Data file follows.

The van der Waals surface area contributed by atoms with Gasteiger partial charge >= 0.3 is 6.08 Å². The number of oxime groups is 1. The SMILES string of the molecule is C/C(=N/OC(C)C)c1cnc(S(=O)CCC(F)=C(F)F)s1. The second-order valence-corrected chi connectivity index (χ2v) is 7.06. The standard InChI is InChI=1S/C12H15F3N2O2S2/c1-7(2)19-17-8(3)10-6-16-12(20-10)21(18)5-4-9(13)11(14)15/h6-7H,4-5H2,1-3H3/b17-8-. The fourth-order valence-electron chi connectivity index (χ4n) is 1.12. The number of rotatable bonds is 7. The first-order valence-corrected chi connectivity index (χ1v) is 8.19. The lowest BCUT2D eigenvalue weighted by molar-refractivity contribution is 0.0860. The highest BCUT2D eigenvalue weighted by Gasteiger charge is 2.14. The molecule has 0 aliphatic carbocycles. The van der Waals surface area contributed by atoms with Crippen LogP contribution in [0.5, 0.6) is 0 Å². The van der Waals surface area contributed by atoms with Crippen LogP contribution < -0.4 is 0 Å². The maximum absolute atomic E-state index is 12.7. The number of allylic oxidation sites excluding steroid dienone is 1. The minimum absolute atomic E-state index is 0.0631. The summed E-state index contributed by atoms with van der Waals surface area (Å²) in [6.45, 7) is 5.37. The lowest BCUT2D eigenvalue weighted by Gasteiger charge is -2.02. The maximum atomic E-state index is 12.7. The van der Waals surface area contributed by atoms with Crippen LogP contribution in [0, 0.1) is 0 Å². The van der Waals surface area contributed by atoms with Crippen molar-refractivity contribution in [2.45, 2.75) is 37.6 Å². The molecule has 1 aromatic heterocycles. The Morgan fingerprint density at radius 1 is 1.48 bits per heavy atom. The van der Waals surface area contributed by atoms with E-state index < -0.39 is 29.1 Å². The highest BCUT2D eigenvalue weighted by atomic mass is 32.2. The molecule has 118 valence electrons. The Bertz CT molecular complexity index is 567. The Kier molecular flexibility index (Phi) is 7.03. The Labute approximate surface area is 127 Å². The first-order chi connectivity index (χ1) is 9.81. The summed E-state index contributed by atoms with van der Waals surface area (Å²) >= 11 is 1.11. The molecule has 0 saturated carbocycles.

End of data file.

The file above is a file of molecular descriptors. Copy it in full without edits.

The van der Waals surface area contributed by atoms with Gasteiger partial charge >= 0.3 is 6.08 Å². The number of oxime groups is 1. The SMILES string of the molecule is C/C(=N/OC(C)C)c1cnc(S(=O)CCC(F)=C(F)F)s1. The second-order valence-corrected chi connectivity index (χ2v) is 7.06. The standard InChI is InChI=1S/C12H15F3N2O2S2/c1-7(2)19-17-8(3)10-6-16-12(20-10)21(18)5-4-9(13)11(14)15/h6-7H,4-5H2,1-3H3/b17-8-. The fourth-order valence-electron chi connectivity index (χ4n) is 1.12. The number of rotatable bonds is 7. The first-order valence-corrected chi connectivity index (χ1v) is 8.19. The lowest BCUT2D eigenvalue weighted by molar-refractivity contribution is 0.0860. The highest BCUT2D eigenvalue weighted by Gasteiger charge is 2.14. The molecule has 0 aliphatic carbocycles. The van der Waals surface area contributed by atoms with Crippen LogP contribution in [0.5, 0.6) is 0 Å². The van der Waals surface area contributed by atoms with Crippen LogP contribution < -0.4 is 0 Å². The maximum absolute atomic E-state index is 12.7. The number of allylic oxidation sites excluding steroid dienone is 1. The minimum absolute atomic E-state index is 0.0631. The summed E-state index contributed by atoms with van der Waals surface area (Å²) in [6.45, 7) is 5.37. The lowest BCUT2D eigenvalue weighted by Gasteiger charge is -2.02. The maximum atomic E-state index is 12.7. The van der Waals surface area contributed by atoms with Crippen LogP contribution in [0, 0.1) is 0 Å². The van der Waals surface area contributed by atoms with Crippen molar-refractivity contribution in [2.45, 2.75) is 37.6 Å². The molecule has 1 aromatic heterocycles. The Morgan fingerprint density at radius 1 is 1.48 bits per heavy atom. The van der Waals surface area contributed by atoms with E-state index < -0.39 is 29.1 Å². The highest BCUT2D eigenvalue weighted by atomic mass is 32.2. The molecule has 118 valence electrons. The Bertz CT molecular complexity index is 567. The Kier molecular flexibility index (Phi) is 7.03. The Labute approximate surface area is 127 Å². The first-order chi connectivity index (χ1) is 9.81. The summed E-state index contributed by atoms with van der Waals surface area (Å²) >= 11 is 1.11. The molecule has 0 saturated carbocycles.